Newswise — DETROIT – Wayne State University’s Takeshi Sakamoto, biophysicist and assistant professor in the Department of Physics & Astronomy in the College of Liberal Arts and Sciences, has been awarded the National Science Foundation (NSF) Faculty Early Career Development (CAREER) Award, the agency's most prestigious award for up-and-coming researchers in science and engineering.
The five-year, $692,000 grant was awarded for Sakamoto's project, “Determine the mechanical properties of molecular motor in vesicle transports.” Vesicles in cells are transported by molecular motors to the cell periphery for secretion in response to various physiological and pathological signals. Zymogen granules are huge vesicles (~1 micro meter diameter) in pancreatic acinar cells for digestive enzyme storage and regulated secretion.
Sakamoto will investigate how molecular motors transport such large vesicles, and the mechanisms motors use to enforce chemical energy to mechanical force. He will apply his state-of-the-art light microscope and imaging technique to understand the vesicle transportation system. As a part of this award, he will develop a K-12 summer program for metro-Detroit area students to understand light and microscopes with hands-on projects.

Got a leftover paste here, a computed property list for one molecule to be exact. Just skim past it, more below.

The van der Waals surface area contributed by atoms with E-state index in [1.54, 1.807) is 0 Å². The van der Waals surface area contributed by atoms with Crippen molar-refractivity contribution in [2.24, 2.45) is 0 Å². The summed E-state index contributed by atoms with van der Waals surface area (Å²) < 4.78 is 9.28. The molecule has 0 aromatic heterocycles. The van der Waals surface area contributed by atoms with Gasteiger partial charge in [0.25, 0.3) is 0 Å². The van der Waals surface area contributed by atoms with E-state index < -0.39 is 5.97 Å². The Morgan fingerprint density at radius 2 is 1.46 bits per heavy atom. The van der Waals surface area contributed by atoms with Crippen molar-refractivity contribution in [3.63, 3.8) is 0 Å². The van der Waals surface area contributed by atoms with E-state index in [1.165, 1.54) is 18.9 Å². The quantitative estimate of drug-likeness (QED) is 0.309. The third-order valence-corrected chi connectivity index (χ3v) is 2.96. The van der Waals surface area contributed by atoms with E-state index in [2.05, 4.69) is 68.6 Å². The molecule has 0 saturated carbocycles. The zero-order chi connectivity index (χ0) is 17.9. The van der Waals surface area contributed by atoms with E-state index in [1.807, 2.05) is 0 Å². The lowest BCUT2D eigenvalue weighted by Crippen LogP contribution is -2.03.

Sakamoto received his Ph.D. from Kanazawa University, Japan, and did his postdoctoral fellowship at the National Heart, Lung, and Blood Institute of the National Institutes of Health before joining the Wayne State University faculty in September 2009.
The National Science Foundation award number for this grant is 1453579.
Wayne State University is one of the nation’s pre-eminent public research universities in an urban setting. Through its multidisciplinary approach to research and education, and its ongoing collaboration with government, industry and other institutions, the university seeks to enhance economic growth and improve the quality of life in the city of Detroit, state of Michigan and throughout the world. For more information about research at Wayne State University, visit http://www.research.wayne.edu.